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Challenges of Forecasting Summer Rainfall

Posted Friday, June 6th —

Last Thursday, June 5th was an occasion when rainfall vastly exceeded forecasted amounts.  Thursday was particularly unique in that unexpectedly heavy rainfall affected the area not once but twice in the same day!  The morning rains developed in an atypical manner (more on that later), while rain had not been expected until much closer to mid-day.  In general, there are several possible causes of summer rains being more or less abundant than forecast.  Any or all of these can produce inaccurate forecasts of rainfall amounts.

  • Warm season rain events have more moisture to draw upon, and may be concentrated in small cells or pockets of intense rainfall.  This can produce an “all or nothing” type effect in which there can be a fine line between heavy rain and mere sprinkles, both in time and distance.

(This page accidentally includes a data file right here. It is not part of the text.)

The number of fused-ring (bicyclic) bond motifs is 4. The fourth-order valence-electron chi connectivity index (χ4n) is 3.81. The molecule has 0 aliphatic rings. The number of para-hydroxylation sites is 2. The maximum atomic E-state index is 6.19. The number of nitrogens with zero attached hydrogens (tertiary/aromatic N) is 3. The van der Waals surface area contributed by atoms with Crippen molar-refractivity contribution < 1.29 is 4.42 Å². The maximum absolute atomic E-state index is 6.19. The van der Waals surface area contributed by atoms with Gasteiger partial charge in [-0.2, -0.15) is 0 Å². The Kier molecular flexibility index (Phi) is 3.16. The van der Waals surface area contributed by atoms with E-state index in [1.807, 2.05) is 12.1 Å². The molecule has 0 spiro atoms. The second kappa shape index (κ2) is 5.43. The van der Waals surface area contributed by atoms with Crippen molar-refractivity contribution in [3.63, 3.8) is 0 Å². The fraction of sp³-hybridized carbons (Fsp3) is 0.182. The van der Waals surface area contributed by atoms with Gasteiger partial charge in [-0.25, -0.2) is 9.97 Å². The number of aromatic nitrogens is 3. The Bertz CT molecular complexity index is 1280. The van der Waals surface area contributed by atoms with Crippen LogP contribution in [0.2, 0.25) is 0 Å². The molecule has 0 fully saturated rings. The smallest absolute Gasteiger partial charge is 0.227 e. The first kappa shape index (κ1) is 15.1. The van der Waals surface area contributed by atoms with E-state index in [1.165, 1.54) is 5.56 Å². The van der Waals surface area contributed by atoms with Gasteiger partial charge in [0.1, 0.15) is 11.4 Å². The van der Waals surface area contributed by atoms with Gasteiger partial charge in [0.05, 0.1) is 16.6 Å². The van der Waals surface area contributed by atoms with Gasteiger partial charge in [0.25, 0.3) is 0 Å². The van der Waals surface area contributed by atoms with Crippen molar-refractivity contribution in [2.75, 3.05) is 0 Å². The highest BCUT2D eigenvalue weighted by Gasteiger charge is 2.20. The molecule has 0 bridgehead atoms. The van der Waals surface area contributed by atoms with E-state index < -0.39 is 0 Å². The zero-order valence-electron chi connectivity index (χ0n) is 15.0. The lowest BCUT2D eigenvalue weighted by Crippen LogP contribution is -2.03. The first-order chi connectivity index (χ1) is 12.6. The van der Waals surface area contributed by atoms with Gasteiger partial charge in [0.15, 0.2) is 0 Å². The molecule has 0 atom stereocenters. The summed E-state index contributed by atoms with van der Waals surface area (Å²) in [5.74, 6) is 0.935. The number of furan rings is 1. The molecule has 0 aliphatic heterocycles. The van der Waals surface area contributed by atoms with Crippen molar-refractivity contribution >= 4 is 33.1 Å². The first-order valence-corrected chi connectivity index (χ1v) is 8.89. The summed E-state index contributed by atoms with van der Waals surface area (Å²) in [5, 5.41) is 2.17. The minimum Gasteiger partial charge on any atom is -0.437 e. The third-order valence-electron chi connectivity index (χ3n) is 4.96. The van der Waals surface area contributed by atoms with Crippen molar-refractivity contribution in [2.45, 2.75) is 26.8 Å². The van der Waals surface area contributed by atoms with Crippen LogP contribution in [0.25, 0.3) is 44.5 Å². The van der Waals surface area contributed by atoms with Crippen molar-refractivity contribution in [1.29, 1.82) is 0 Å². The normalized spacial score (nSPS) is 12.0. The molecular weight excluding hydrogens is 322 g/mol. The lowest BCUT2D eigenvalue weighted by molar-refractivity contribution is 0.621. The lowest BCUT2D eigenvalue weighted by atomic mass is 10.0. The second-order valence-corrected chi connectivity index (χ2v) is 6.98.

• Formation of storms may occur at the boundary of warm, humid air and cooler “outflow” remaining from earlier storms.  These boundaries are often either undetected or handled poorly by the major forecast models. This effect definitely enhanced the strength of Thursday’s late afternoon thunderstorms.
  • Forecaster experience may not help overcome the lack of help from the forecast models, because a weather pattern which usually produces little to no rain may produce heavy rain in a small fraction of events.

Specifically, I have identified a handful of reasons that Thursday’s rains were unusual.

  • TIMING – Overnight storms typically die out around sunrise.  These storms developed just after sunrise.
  • SHORT-TERM MODELS had forecast the morning rains to stay to the north of the area.
  • OTHER STORMS were occurring at the same time over Arkansas and Missouri.  These often would have limited the moisture inflow needed to support heavy rainfall in southwest MN.
  • UPPER-LEVEL SUPPORT for the storms was weakening during the day.

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